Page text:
End, Don’t Mend Obamacare

Running out the clock can be wise strategy on the football field, but it’s rarely smart politics. Democrats take the limberneck when they look at the latest poll numbers for November and the conventional wisdom, which is not always wrong, is that the race to control Congress is for the Republicans to lose. That’s if the landscape remains undisturbed, of course, and that’s a very big if.

With such an advantage, Republicans will find it hard to resist the urge to stand on the sidelines, avoid big plays, and watch Democratic fortunes implode. The latest CNN/ORC poll shows the public disagrees with President Obama 60 percent of the time or more on the key issues of the economy, the budget, immigration, gun control and health care.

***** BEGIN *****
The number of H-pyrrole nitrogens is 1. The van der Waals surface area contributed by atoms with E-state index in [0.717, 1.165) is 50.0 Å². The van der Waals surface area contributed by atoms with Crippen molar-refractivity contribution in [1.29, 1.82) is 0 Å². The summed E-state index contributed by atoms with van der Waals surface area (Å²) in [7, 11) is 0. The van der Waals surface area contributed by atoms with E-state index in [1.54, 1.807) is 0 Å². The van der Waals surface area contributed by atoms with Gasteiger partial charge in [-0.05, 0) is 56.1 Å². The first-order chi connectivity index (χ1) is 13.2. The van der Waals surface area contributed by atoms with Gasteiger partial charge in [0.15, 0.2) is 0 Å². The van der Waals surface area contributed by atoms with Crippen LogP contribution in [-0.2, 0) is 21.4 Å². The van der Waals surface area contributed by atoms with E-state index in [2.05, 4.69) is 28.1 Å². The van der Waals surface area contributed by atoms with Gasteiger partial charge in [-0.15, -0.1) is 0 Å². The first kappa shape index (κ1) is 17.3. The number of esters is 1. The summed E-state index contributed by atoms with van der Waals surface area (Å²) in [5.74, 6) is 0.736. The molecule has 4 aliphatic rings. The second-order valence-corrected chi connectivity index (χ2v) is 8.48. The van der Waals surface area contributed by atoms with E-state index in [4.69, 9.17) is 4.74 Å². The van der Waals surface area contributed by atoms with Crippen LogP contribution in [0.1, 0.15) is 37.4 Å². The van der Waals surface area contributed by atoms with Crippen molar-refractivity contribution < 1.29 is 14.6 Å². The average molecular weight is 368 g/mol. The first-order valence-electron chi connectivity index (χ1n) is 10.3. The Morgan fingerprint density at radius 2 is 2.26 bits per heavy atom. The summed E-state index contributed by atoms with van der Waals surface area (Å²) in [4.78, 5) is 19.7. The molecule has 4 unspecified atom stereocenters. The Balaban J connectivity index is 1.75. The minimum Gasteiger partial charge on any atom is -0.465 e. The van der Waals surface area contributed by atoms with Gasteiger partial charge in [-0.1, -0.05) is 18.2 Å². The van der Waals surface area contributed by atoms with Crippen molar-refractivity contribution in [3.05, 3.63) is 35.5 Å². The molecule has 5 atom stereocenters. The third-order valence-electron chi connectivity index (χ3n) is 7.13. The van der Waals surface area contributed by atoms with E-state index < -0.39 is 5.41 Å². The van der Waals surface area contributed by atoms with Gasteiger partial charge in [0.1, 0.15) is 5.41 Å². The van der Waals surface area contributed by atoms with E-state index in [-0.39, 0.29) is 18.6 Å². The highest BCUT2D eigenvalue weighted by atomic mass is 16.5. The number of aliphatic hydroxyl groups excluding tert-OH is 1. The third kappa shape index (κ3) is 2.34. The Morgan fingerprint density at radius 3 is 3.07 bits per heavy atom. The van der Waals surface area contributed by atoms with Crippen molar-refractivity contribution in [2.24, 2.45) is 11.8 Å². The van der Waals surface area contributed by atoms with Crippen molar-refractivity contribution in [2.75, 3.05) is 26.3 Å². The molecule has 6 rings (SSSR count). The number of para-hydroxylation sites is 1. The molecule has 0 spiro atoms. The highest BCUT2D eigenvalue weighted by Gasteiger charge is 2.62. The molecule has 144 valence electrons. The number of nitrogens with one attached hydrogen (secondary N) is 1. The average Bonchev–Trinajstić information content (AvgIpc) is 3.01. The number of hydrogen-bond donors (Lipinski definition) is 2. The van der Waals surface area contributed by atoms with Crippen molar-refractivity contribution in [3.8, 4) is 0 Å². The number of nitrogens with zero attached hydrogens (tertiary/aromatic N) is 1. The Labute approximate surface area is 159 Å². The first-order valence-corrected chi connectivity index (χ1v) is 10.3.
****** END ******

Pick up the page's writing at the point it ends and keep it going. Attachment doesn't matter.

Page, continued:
The public clearly doesn’t like Obamacare. The president’s scheme has produced higher premiums, higher deductibles and higher co-pays. Millions have lost perfectly good coverage plans and access to their trusted doctors. The administration couldn’t even create a functional website, despite spending $1 billion to build and promote one.

It’s a fiasco that everyone readily understands, yet certain Republicans are backpedaling on the promise to repeal Obamacare “root and branch,” in the formulation of Senate Republican Leader Mitch McConnell, in favor of a vague and timid approach of “mend it, don’t end it.” Others have suggested postponing presenting a comprehensive alternative to President Obama’s failed health-care takeover scheme until after the November midterms. This smells a lot like Mr. Obama’s infamous promise of “if you like your health care, you can keep it.”